Mercury was named by the Romans after the fleet-footed messenger of the gods because it seemed to move more quickly than any other
planet. It is the closest planet to the Sun, and second smallest planet in the solar system. Its diameter is 40% smaller than Earth and 40% larger than the Moon. It is even smaller than Jupiter's moon Ganymede and Saturn's moon Titan.
If an explorer were to step onto the surface of Mercury, he would discover a world resembling lunar terrain. Mercury's
rolling, dust-covered hills have been eroded from the constant bombardment of meteorites. Fault-cliffs rise for several kilometers in height and extend for hundreds of kilometers. Craters dot the surface. The explorer
would notice that the Sun appears two and a half times larger than on Earth; however, the sky is always black because Mercury
has virtually no atmosphere to cause scattering of light. As the explorer gazes out into space, he might see two bright stars.
One appearing as cream colored Venus and the other as blue colored Earth.
Until Mariner 10, little was known about Mercury because of the difficulty in observing it from Earth telescopes. At maximum elongation it
is only 28 degrees from the Sun as seen from Earth. Because of this, it can only be viewed during daylight hours or just prior
to sunrise or after sunset. When observed at dawn or dusk, Mercury is so low on the horizon that the light must pass through
10 times the amount of Earth's atmosphere than it would if Mercury was directly overhead.
During the 1880's, Giovanni Schiaparelli drew a sketch showing faint features on Mercury. He determined that Mercury must
be tidally locked to the Sun, just as the Moon is tidally locked to Earth. In 1962, radio astronomers looked at radio emissions
from Mercury and determined that the dark side was too warm to be tidally locked. It was expected to be much colder if it
always faced away from the Sun. In 1965, Pettengill and Dyce determined Mercury's period of rotation to be 59 +- 5 days based
upon radar observations. Later in 1971, Goldstein refined the rotation period to be 58.65 +- 0.25 days using radar observations.
After close observation by the Mariner 10 spacecraft, the period was determined to be 58.646 +- 0.005 days.
Although Mercury is not tidally locked to the Sun, its rotational period is tidally coupled to its orbital period. Mercury
rotates one and a half times during each orbit. Because of this 3:2 resonance, a day on Mercury (sun rise to sun rise) is
176 Earth days long as shown by the following diagram.
During Mercury's distant past, its period of rotation may have been faster. Scientists speculate that its rotation could
have been as rapid as 8 hours, but over millions of years it was slowly despun by solar tides. A model of this process shows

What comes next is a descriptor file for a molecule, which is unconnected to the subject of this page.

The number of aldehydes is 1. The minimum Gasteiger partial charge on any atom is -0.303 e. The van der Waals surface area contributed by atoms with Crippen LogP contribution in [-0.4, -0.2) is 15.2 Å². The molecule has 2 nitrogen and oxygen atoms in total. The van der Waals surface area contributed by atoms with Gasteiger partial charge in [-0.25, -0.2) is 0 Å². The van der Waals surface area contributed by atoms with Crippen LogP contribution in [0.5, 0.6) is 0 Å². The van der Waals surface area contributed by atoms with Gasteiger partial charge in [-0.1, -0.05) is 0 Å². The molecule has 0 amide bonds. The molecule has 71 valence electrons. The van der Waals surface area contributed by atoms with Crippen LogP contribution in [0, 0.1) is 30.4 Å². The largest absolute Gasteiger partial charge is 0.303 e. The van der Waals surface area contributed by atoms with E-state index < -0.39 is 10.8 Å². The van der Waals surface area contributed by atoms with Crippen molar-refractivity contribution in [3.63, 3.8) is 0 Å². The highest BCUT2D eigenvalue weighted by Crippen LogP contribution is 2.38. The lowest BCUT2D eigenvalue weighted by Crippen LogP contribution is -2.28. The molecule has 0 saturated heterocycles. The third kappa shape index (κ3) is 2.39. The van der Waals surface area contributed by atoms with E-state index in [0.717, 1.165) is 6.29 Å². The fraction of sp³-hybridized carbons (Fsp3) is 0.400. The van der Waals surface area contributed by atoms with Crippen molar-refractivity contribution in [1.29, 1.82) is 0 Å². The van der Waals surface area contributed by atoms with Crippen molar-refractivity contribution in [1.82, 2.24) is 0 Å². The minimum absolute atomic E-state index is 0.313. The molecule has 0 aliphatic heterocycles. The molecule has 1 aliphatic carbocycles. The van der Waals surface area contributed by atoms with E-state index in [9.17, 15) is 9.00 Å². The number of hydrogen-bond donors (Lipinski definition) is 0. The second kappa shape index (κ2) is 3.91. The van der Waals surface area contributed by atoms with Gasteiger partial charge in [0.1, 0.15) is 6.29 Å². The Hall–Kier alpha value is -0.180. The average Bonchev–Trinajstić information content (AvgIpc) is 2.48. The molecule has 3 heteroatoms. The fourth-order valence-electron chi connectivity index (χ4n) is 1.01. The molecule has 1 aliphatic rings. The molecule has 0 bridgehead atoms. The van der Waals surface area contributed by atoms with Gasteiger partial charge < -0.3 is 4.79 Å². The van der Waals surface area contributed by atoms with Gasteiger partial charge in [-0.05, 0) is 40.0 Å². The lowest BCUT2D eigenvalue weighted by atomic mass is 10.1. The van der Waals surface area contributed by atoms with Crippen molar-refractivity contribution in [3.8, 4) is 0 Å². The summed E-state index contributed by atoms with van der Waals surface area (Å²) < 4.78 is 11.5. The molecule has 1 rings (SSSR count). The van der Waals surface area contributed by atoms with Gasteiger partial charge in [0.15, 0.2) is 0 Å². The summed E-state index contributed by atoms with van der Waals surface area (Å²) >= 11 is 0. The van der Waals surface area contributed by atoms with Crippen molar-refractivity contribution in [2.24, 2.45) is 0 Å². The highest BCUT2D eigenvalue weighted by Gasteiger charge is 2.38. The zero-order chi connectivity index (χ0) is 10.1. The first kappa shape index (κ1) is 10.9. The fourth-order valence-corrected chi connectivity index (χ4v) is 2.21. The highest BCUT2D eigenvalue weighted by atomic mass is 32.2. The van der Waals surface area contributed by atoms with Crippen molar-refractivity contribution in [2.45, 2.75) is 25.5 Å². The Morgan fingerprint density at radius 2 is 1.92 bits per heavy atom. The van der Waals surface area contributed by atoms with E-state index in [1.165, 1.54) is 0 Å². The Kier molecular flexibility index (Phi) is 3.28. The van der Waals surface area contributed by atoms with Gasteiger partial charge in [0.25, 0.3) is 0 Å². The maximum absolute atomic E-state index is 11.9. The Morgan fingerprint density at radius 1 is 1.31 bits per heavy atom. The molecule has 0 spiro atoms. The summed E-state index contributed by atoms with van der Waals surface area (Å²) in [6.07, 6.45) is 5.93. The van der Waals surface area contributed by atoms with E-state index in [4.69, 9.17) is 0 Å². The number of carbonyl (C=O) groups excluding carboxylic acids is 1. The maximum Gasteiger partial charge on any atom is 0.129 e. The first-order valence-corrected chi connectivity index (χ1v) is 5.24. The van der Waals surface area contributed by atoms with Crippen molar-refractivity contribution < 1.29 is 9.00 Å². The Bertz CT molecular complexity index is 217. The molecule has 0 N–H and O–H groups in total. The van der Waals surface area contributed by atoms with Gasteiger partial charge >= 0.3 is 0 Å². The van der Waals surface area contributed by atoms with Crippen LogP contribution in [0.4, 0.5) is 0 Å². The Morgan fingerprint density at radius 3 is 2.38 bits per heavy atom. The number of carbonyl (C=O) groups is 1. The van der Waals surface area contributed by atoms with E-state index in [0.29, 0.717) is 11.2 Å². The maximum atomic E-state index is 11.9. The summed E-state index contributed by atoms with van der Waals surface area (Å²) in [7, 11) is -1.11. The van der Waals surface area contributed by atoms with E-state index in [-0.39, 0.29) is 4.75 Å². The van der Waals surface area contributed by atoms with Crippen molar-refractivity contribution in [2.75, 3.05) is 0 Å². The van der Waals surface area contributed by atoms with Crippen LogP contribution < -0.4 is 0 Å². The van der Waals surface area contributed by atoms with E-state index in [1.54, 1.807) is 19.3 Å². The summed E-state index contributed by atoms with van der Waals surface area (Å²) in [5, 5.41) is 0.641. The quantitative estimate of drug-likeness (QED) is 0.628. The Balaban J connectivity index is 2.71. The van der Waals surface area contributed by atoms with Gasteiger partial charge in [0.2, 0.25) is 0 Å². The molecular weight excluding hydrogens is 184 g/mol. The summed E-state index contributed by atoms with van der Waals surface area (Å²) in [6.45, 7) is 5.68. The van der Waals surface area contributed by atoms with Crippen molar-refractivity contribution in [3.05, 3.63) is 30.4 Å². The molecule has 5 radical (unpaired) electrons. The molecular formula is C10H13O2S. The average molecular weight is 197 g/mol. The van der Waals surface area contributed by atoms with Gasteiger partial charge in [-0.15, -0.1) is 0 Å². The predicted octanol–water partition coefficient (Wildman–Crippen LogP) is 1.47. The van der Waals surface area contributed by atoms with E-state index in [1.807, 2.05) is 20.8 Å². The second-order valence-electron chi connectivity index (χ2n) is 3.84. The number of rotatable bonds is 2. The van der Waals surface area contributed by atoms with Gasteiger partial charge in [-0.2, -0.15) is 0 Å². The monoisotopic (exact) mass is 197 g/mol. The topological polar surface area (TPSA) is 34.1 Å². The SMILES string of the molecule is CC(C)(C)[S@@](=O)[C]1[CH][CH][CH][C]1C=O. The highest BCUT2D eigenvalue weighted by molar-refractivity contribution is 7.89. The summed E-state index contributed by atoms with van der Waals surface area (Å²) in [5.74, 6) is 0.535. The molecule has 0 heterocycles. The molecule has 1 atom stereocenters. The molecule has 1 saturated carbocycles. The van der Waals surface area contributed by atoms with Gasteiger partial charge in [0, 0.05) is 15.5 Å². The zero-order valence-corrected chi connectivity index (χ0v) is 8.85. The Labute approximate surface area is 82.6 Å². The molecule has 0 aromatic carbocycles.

that such a despinning would take 109 years and would have raised the interior temperature by 100 degrees Kelvin.
Most of the scientific findings about Mercury comes from the Mariner 10 spacecraft which was launched on November 3, 1973. It flew past the planet on March 29, 1974 at a distance of 705 kilometers
from the surface. On September 21, 1974 it flew past Mercury for the second time and on March 16, 1975 for the third time.
During these visits, over 2,700 pictures were taken, covering 45% of Mercury's surface. Up until this time, scientists did
not suspect that Mercury would have a magnetic field. They thought that because Mercury is small, its core would have solidified long ago. The presence of a magnetic field indicates
that a planet has an iron core that is at least partially molten. Magnetic fields are generated from the rotation of a conductive
molten core and is known as the dynamo effect.
Mariner 10 showed that Mercury has a magnetic field that is 1% as strong as Earth's. This magnet field is inclined 7 degrees
to Mercury's axis of rotation and produces a magnetosphere around the planet. The source of the magnetic field is unknown. It might be produced from a partially molten iron core in
the planet's interior. Another source of the field might be from remnant magnetization of iron-bearing rocks which were magnetized
when the planet had a strong magnetic field during its younger years. As the planet cooled and solidified remnant magnetization
Even before Mariner 10, Mercury was known to have a high density. Its density is 5.44 g/cm3 which is comparable to Earth's 5.52g/cm3 density. In an uncompressed state,
Mercury's density is 5.5 g/cm3 where Earth's is only 4.0 g/cm3. This high density indicates that the
planet is 60 to 70 percent by weight metal, and 30 percent by weight silicate. This gives a core radius of 75% of the planet
radius and a core volume of 42% of the planet's volume.
Surface of Mercury
The pictures returned from the Mariner 10 spacecraft showed a world that resembles the moon. It is pocked with craters,